, Volume 12, Issue 6, pp 391-403
Date: 31 Aug 2012

Strategies to Prevent Cellular Rejection in Pediatric Heart Transplant Recipients

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Abstract

Despite more than 40 years’ experience in pediatric heart transplantation, cellular rejection remains a significant cause of morbidity and mortality. In this review, strategies and agents to prevent acute cellular rejection are discussed.

Strategies to prevent rejection are divided into two phases — induction and maintenance therapies. Currently, the most commonly used induction agents are polyclonal antibodies (rabbit or equine antithymocyte globulin) and interleukin-2 receptor antibodies (daclizumab or basiliximab). Induction therapies have reduced early rejection, are renal sparing, and can reduce corticosteroid exposure, but have not yet been shown to have a longer term survival benefit. Multiple maintenance immunosuppressants are available. Nearly all regimens include a calcineurin inhibitor (either ciclosporin [cyclosporine] or tacrolimus). Most combinations in pediatric heart transplantation include an antiproliferative agent (azathioprine, mycophenolate mofetil or, less commonly, sirolimus). Everolimus has seen increasing use in adult heart transplant patients in Europe but, to date, its use is rare in pediatric heart transplantation. The use of corticosteroids as a third agent is still common, but strategies to avoid or minimize their use are increasing.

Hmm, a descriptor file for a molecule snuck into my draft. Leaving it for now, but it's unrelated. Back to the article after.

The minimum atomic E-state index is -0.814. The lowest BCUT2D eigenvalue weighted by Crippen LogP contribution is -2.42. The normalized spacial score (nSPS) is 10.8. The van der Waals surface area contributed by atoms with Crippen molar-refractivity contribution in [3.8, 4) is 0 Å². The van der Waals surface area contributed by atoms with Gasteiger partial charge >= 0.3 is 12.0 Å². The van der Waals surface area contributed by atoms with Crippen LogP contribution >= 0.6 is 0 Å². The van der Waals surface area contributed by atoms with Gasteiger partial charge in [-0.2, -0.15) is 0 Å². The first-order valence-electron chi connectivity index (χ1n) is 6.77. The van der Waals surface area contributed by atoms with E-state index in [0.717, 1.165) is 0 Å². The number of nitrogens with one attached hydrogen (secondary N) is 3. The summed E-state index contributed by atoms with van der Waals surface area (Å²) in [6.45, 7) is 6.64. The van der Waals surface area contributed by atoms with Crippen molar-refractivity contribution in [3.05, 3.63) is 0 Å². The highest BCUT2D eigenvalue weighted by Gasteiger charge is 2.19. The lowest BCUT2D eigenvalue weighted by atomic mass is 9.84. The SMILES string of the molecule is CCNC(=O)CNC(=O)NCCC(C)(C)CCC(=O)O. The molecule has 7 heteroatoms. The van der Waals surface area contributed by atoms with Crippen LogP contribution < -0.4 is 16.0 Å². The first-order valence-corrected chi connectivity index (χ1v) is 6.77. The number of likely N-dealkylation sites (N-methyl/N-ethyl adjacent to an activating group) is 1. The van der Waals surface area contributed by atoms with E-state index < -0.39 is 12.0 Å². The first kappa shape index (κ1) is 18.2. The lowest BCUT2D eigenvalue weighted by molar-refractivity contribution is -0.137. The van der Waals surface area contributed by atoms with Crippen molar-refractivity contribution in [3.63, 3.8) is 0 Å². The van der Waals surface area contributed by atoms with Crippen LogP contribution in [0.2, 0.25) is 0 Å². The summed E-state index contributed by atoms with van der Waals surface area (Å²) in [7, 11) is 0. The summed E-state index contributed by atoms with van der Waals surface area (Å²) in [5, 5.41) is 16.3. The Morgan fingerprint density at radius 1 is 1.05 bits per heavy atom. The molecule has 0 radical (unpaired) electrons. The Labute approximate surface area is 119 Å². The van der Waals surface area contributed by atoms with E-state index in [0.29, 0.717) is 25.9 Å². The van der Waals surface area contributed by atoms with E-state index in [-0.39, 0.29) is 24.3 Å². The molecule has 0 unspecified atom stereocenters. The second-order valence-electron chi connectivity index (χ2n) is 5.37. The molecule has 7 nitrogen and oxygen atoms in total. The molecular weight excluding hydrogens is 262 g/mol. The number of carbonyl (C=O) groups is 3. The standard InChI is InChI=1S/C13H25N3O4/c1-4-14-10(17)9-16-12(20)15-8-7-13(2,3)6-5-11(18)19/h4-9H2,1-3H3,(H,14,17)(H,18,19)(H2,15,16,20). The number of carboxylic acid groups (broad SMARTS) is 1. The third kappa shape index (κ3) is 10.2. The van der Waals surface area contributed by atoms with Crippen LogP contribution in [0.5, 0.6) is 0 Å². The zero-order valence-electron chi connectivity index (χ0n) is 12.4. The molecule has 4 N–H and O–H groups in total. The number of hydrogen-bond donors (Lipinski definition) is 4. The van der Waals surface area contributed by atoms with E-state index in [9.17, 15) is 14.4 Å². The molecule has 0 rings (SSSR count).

The ‘best’ combination of therapies varies between studies. By gaining a better understanding of individuals’ genetic and environmental risk factors, we may in the future be able to better predict the course of cardiac allografts and enhance our ability to tailor immunosuppression to individual patient variables with the ultimate goal of inducing a state of immune tolerance.